Report: Rasheed Wallace has an interest in coaching

Coach Sheeeeeeeeed. (Getty Images)

It would undeniably be the best thing to happen to basketball since the three-point shot was implemented. In a wide-ranging piece on Yahoo! Sports, Rasheed Wallace's crew suggests that the man, the myth, the legend could wind up scowling on the sideline screaming "Ball don't lie!" some day. 

So this gang will shoot straight. They agree (Mike) Woodson had everything to do with Wallace's return. And they say Rasheed might be considering getting into coaching.

"I know for a fact that's his aspiration," says (old friend Bo) Donaldson. "He loves to teach. I can see him as an NBA assistant. That's what it'll have to be for him."

"He's more calm now," says Donaldson. "Stepping away has helped him a lot."

Wallace says he isn't thinking about his future. He shrugs off the idea of coaching. "Just playing," he insists. But he's clearly not "just playing." He's helping younger players develop their games, which is something that comes naturally for him whether in the NBA or during summer pick-up games at his old Philly high school, Simon Gratz. The media always notice his screaming at refs, but most of his talk is instructive and directed at teammates. Asked if he notices how fans are treating him now, he says, "I'm just zoning in on basketball."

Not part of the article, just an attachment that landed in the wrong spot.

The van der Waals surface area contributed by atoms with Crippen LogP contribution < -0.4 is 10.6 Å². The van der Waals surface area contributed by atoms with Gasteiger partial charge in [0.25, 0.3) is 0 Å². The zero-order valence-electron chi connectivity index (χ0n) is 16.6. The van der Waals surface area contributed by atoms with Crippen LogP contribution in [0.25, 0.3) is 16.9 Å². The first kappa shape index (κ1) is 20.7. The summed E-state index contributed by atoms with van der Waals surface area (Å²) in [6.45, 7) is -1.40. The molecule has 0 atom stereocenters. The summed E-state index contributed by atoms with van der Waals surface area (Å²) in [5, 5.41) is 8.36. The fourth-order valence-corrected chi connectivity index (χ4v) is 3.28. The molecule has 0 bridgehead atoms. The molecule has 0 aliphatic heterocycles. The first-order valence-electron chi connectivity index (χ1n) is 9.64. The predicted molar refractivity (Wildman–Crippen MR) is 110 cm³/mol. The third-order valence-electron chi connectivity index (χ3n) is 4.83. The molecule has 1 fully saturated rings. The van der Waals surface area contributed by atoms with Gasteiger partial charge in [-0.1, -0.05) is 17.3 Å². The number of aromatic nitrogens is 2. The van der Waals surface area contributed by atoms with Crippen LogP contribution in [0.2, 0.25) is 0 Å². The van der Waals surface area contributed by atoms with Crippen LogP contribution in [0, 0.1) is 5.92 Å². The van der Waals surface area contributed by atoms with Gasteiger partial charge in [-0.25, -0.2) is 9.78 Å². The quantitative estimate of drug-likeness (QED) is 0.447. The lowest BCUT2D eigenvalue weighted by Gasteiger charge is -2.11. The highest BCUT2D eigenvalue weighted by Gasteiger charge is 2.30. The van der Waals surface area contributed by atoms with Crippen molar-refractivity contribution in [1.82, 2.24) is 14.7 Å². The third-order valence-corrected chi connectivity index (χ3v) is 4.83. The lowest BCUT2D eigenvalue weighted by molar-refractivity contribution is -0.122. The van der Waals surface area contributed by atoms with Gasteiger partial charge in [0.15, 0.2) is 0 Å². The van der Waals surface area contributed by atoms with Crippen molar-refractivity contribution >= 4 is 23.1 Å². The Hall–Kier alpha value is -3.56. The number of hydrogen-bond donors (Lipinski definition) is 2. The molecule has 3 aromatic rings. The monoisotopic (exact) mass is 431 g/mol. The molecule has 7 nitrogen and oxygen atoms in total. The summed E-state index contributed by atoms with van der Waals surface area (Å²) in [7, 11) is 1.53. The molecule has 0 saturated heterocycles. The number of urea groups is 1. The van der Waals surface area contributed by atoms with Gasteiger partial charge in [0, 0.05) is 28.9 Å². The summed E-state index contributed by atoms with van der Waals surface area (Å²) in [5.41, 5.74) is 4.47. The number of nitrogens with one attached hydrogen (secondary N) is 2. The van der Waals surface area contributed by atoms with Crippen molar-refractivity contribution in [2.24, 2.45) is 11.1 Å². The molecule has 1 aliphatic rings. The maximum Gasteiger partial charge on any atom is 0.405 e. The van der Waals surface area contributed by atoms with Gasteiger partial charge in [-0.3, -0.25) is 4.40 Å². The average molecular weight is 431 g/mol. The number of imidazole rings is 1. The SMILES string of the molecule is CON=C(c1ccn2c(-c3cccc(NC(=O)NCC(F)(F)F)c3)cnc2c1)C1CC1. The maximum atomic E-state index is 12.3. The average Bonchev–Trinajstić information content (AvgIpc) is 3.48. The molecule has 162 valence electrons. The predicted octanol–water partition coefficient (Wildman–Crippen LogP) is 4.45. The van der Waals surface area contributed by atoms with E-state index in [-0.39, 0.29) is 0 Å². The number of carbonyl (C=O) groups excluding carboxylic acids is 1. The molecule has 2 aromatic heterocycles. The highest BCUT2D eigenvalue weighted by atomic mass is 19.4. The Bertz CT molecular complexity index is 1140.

"You can't believe everything you hear about Rasheed," says Tarik Wallace. "It's simple: He's about his coach and his teammates. That's all that matters."

via Once the NBA's baddest bad boy, Rasheed Wallace is back and calmer than ever - Yahoo! Sports.

Rasheed Wallace picked up a technical Friday night vs. the Grizzlies and the list of things he had to say that night became Internet lore ... and this was in a loss! 

Sheed couldn't be a coach, and I'll tell you why. Coaches have an obligation to meet with the media, as mandated by the NBA. Yes, you can be dismissive and jerkish like Gregg Popovich, but he still meets with them, still answers their questions, still gives them the time. Sheed would never want to answer those questions, and would be fined for them. He would blast the officials and get fined for them. He would step out on the floor and be fined for it. 

After penalties, he would wind up making about $12,000 a year annually. 

But if he did, man. 

It would be the single greatest thing, ever. That's not hyperbole. It would actually be the best thing, objectively, ever. 

CBS Sports Writer

Matt Moore's colleagues have been known to describe him as a "maniac" in terms of his approach to covering the NBA, which he has done for CBS Sports since 2010. Moore prides himself on melding reporting,... Full Bio

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